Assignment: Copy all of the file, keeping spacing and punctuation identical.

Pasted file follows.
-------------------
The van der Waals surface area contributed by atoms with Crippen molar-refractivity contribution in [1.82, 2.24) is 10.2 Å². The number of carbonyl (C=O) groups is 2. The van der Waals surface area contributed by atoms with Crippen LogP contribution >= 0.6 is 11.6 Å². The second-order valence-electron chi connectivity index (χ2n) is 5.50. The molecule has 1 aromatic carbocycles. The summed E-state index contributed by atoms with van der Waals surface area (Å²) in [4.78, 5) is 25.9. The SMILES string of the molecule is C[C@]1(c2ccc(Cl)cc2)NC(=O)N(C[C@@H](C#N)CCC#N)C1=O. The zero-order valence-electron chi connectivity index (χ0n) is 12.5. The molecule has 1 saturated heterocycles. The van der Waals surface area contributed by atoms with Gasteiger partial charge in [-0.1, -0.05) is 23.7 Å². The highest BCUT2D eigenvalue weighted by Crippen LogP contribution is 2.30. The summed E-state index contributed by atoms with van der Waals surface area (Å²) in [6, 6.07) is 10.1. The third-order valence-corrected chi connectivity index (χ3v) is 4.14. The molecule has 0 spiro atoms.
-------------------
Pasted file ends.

The van der Waals surface area contributed by atoms with Crippen molar-refractivity contribution in [1.82, 2.24) is 10.2 Å². The number of carbonyl (C=O) groups is 2. The van der Waals surface area contributed by atoms with Crippen LogP contribution >= 0.6 is 11.6 Å². The second-order valence-electron chi connectivity index (χ2n) is 5.50. The molecule has 1 aromatic carbocycles. The summed E-state index contributed by atoms with van der Waals surface area (Å²) in [4.78, 5) is 25.9. The SMILES string of the molecule is C[C@]1(c2ccc(Cl)cc2)NC(=O)N(C[C@@H](C#N)CCC#N)C1=O. The zero-order valence-electron chi connectivity index (χ0n) is 12.5. The molecule has 1 saturated heterocycles. The van der Waals surface area contributed by atoms with Gasteiger partial charge in [-0.1, -0.05) is 23.7 Å². The highest BCUT2D eigenvalue weighted by Crippen LogP contribution is 2.30. The summed E-state index contributed by atoms with van der Waals surface area (Å²) in [6, 6.07) is 10.1. The third-order valence-corrected chi connectivity index (χ3v) is 4.14. The molecule has 0 spiro atoms.